At Living Hope, we believe this is primarily an organic process that takes place in the context of authentic relationships as people open up their Bibles, as well as their hearts and lives to one another. For this reason, we place a strong emphasis upon gathering people together into small groups where they can dig deep into both God’s Word and each other’s lives. We call these gatherings LIFE Groups and Discipleship Groups. It is in the context of these groups where the real nuts & bolts of our ministry efforts take place.

The LIFE Groups (an acronym for Love, Involvement, Fellowship, and Evangelism) are basically evangelistic Bible study groups of between 6-12 people who meet weekly in homes, dormitories, restaurants and coffee shops all over the city. Each group is unique, but they all share the common goal of seeing people grow in their understanding of God and His Word in a meaningful way. These groups are open to visitors. In fact, evangelism is part of their purpose, so members are encouraged to bring their friends.

In contrast, our Discipleship Groups are geared towards bringing about a deeper level of spiritual maturity in the lives of believers than is possible in the LIFE Group setting. These groups are smaller in size (2-4 people), and are the primary vehicle through which we help believers establish a firm foundation in the faith. In other words, we are pursuing the ‘teach them to obey. . .’ aspect of the Great Commission.

With LIFE Groups and Discipleship groups in place, our Sunday worship assemblies serve more as a weekly ‘extended family’ celebration, rather than as the core of our ministry. It’s in the LIFE Groups and Discipleship Groups that we provide ‘nuclear family’ connection and training for church members, as well as front line outreach opportunities into our community. Without these groups, the guts would literally be taken out of our ministry.

MD – How do you go about starting small Groups?

When it comes to Discipleship Groups . . . we just start.  We are always on the lookout for people who exhibit a desire to grow further in their faith, and these we try to gather together and disciple, a part from the formal meetings and services of the church. I focus on discipling the men in the church, while my wife works with the women. Also, anybody who becomes a Christian through the outreach of the church is automatically plugged-into a discipling relationship to make sure they experience proper grounding and growth in their new faith. As much as possible, we try and include the person who helped lead the new convert to the Lord as part of the group. That way they get hands-on training in following-up and disciple new believers and can later reproduce on their own.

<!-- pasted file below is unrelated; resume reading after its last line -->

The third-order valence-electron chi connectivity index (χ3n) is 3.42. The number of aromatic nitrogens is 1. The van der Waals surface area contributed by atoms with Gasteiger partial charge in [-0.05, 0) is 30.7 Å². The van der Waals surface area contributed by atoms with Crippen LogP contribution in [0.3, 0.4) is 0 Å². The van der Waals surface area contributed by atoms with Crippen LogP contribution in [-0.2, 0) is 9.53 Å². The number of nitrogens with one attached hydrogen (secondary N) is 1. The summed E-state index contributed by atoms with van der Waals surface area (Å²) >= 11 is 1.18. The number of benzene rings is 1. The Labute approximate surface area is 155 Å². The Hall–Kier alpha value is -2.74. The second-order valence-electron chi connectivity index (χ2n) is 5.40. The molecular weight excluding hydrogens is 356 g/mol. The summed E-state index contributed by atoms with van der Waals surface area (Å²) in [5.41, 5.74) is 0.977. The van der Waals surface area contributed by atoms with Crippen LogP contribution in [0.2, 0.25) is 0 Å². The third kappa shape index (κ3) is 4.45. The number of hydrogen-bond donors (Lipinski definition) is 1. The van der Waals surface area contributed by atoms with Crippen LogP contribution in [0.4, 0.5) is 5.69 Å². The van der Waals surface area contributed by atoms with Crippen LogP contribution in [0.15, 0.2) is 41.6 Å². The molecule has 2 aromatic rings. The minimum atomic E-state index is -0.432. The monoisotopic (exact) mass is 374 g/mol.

When it comes to our LIFE Groups, they all trace their beginning back to the first group we started when we initially arrived in Huntsville.  I led that first group, but with the intent of seeing others from that group raised up to become leaders over time. A couple of men in the group, who seemed both willing and able, began receiving extra attention from me apart from the group setting. In this way, they could receive additional discipling. As they grew, they were given ‘on-the-job’ training assignments such as leading the group prayer time, following up with visitors, and, eventually, leading the group discussion itself (at first, once a month, then every other week). Our private discipleship times gave opportunity to ‘debrief’ and process how they were doing in the larger LIFE Group setting. Eventually, these men were commissioned to take over the leadership of the existing LIFE Group, while I started a new one across town.  Having been through the process of being discipled to lead, part of their commission was to reproduce that process by training others to start and lead future LIFE Groups as well. The process takes time (sometimes a year or two), but the multiplying effect of the ministry is well worth the investment.

MD – How did you begin your ministry at Living Hope?